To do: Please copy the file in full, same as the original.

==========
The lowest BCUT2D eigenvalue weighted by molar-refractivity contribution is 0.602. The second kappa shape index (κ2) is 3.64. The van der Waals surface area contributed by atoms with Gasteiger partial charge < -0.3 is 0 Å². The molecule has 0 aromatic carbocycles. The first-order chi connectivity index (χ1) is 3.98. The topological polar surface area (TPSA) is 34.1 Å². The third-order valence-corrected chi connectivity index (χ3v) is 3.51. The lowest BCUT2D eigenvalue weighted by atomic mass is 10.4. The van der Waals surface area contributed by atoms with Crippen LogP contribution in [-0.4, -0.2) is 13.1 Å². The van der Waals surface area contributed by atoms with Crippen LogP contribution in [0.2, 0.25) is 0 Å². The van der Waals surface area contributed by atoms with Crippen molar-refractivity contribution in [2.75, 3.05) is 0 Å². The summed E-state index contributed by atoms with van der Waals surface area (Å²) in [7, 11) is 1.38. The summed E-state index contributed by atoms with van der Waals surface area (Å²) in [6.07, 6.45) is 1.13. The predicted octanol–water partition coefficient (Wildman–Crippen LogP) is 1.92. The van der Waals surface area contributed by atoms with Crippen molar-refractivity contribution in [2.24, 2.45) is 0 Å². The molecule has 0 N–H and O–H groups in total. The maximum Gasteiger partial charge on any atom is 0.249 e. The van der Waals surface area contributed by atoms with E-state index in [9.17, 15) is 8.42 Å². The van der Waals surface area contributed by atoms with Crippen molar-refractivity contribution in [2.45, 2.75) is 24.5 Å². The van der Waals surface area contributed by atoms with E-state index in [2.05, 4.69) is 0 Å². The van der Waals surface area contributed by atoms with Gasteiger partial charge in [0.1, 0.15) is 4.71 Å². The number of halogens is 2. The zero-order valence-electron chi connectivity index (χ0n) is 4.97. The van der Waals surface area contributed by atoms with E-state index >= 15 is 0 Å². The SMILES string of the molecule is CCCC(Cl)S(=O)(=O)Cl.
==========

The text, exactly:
The lowest BCUT2D eigenvalue weighted by molar-refractivity contribution is 0.602. The second kappa shape index (κ2) is 3.64. The van der Waals surface area contributed by atoms with Gasteiger partial charge < -0.3 is 0 Å². The molecule has 0 aromatic carbocycles. The first-order chi connectivity index (χ1) is 3.98. The topological polar surface area (TPSA) is 34.1 Å². The third-order valence-corrected chi connectivity index (χ3v) is 3.51. The lowest BCUT2D eigenvalue weighted by atomic mass is 10.4. The van der Waals surface area contributed by atoms with Crippen LogP contribution in [-0.4, -0.2) is 13.1 Å². The van der Waals surface area contributed by atoms with Crippen LogP contribution in [0.2, 0.25) is 0 Å². The van der Waals surface area contributed by atoms with Crippen molar-refractivity contribution in [2.75, 3.05) is 0 Å². The summed E-state index contributed by atoms with van der Waals surface area (Å²) in [7, 11) is 1.38. The summed E-state index contributed by atoms with van der Waals surface area (Å²) in [6.07, 6.45) is 1.13. The predicted octanol–water partition coefficient (Wildman–Crippen LogP) is 1.92. The van der Waals surface area contributed by atoms with Crippen molar-refractivity contribution in [2.24, 2.45) is 0 Å². The molecule has 0 N–H and O–H groups in total. The maximum Gasteiger partial charge on any atom is 0.249 e. The van der Waals surface area contributed by atoms with E-state index in [9.17, 15) is 8.42 Å². The van der Waals surface area contributed by atoms with Crippen molar-refractivity contribution in [2.45, 2.75) is 24.5 Å². The van der Waals surface area contributed by atoms with E-state index in [2.05, 4.69) is 0 Å². The van der Waals surface area contributed by atoms with Gasteiger partial charge in [0.1, 0.15) is 4.71 Å². The number of halogens is 2. The zero-order valence-electron chi connectivity index (χ0n) is 4.97. The van der Waals surface area contributed by atoms with E-state index >= 15 is 0 Å². The SMILES string of the molecule is CCCC(Cl)S(=O)(=O)Cl.